Tue, 25 June 2019
Links and images for this episode can be found on CISO Series (https://cisoseries.com/defense-in-depth-ciso-series-one-year-review/)
The CISO/Security Vendor Relationship Podcast is now more than a year old. On this episode, the hosts of both podcasts, reflect on the series and we respond to listeners critiques, raves, and opinions.
Check out this post and this post for the basis of our conversation on this week’s episode co-hosted by me, David Spark (@dspark), the creator of CISO Series and Allan Alford (@AllanAlfordinTX). Our guest for this episode is the co-host of the CISO/Security Vendor Relationship Podcast, Mike Johnson.
Thanks to this week’s podcast sponsor, Trend Micro
On this episode of Defense in Depth, you'll learn:
Direct download: Defense_in_Depth_CISO_Vendor_1_year_review_FINAL-CISO-Vendor_Intro.mp3
Category:podcast -- posted at: 3:29pm PDT
Thu, 20 June 2019
Images and links for this episode can be found at CISO Series (https://cisoseries.com/worst-question-award-goes-to-how-secure-are-we/)
We've got better ways to determine the overall quality of your security posture than asking this unanswerable question. It's all coming up on CISO/Security Vendor Relationship Podcast.
This episode is hosted by me, David Spark (@dspark), producer of CISO Series and founder of Spark Media Solutions and Mike Johnson. Our guest this week is Helen Patton (@osucisohelen), CISO, Ohio State University.
Thanks to this week's podcast sponsor Trend Micro.
On this week's episode
Why is everyone talking about this now?
Jamil Fashchi, CISO, Equifax, "In speaking with a CEO the other day, I was asked, 'As someone who isn’t technical, what questions should I ask to determine if my security team is effective?'" This caused a flurry of discussion. What's your advice, and do you agree it's a lot better question than "How secure are we?"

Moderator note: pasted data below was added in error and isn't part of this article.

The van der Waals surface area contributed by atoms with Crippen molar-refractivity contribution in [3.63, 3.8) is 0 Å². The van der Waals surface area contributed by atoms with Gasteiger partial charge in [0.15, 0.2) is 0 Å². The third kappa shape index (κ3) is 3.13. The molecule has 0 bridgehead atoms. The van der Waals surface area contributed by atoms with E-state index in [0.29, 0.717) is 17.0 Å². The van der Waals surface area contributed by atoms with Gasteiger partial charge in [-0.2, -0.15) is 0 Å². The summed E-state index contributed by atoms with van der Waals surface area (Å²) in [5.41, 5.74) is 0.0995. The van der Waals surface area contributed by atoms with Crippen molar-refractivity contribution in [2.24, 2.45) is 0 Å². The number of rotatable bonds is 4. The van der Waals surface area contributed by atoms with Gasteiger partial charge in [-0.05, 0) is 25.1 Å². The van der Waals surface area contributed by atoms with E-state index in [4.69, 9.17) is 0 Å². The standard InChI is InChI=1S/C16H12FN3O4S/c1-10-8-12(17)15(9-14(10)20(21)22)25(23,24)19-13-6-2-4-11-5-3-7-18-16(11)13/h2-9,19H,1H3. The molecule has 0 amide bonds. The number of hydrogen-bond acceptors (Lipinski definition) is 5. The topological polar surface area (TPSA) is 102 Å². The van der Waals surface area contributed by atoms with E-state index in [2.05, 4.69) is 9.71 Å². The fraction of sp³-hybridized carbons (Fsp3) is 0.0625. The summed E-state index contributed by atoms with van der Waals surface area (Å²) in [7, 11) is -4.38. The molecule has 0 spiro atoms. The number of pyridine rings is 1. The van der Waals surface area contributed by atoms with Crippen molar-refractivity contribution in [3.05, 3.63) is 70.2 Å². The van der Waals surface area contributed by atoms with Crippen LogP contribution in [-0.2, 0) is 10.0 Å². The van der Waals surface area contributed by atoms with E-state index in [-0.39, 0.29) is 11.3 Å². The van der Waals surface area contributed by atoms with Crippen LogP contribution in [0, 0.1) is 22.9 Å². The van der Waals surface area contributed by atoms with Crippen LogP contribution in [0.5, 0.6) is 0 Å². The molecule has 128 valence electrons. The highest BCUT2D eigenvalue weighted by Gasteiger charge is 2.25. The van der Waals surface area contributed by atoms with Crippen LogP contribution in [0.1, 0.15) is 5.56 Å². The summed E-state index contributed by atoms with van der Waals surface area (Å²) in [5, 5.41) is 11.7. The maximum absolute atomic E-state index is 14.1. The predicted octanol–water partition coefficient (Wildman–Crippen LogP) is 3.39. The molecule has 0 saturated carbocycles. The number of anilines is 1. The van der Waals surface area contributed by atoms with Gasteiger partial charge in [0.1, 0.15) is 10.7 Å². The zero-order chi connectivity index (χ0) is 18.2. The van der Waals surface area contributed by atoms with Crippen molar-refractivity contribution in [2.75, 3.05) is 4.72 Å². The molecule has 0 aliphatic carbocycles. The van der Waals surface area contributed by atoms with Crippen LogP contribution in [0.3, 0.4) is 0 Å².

Hey, you're a CISO, what's your take on this?
One issue that comes up a lot in cybersecurity is the lack of diversity. We have discussed the value of diversity, in that it avoids "one think" and brings in the critical need of different viewpoints. The problem is we're often attracted to people like us, and we ask for referrals which if you hired people like you is probably going to deliver more people like you. We focus this discussion on actionable tips that CISOs can take to bring in a diverse workforce.
What's it like to work with the business and their acceptance or lack of acceptance of risk?
First 90 days of a CISO
Steve Luczynski, just became CISO of T-Rex Corporation. In the past the CIO has handled both IT and security at the company.
"Now with a CISO onboard, the struggle is figuring out who does what with the expected reluctance by the CIO to let go of certain things and trust me, the new CISO to maintain the same standards. For example, I wanted to change our password policy when I first showed up to match the new NIST guidance of not changing based on a set time period. There was disagreement and it did not change even when I showed the NIST verbiage," said Luczynski.
How should Steve deal with such disagreements?
Ask a CISO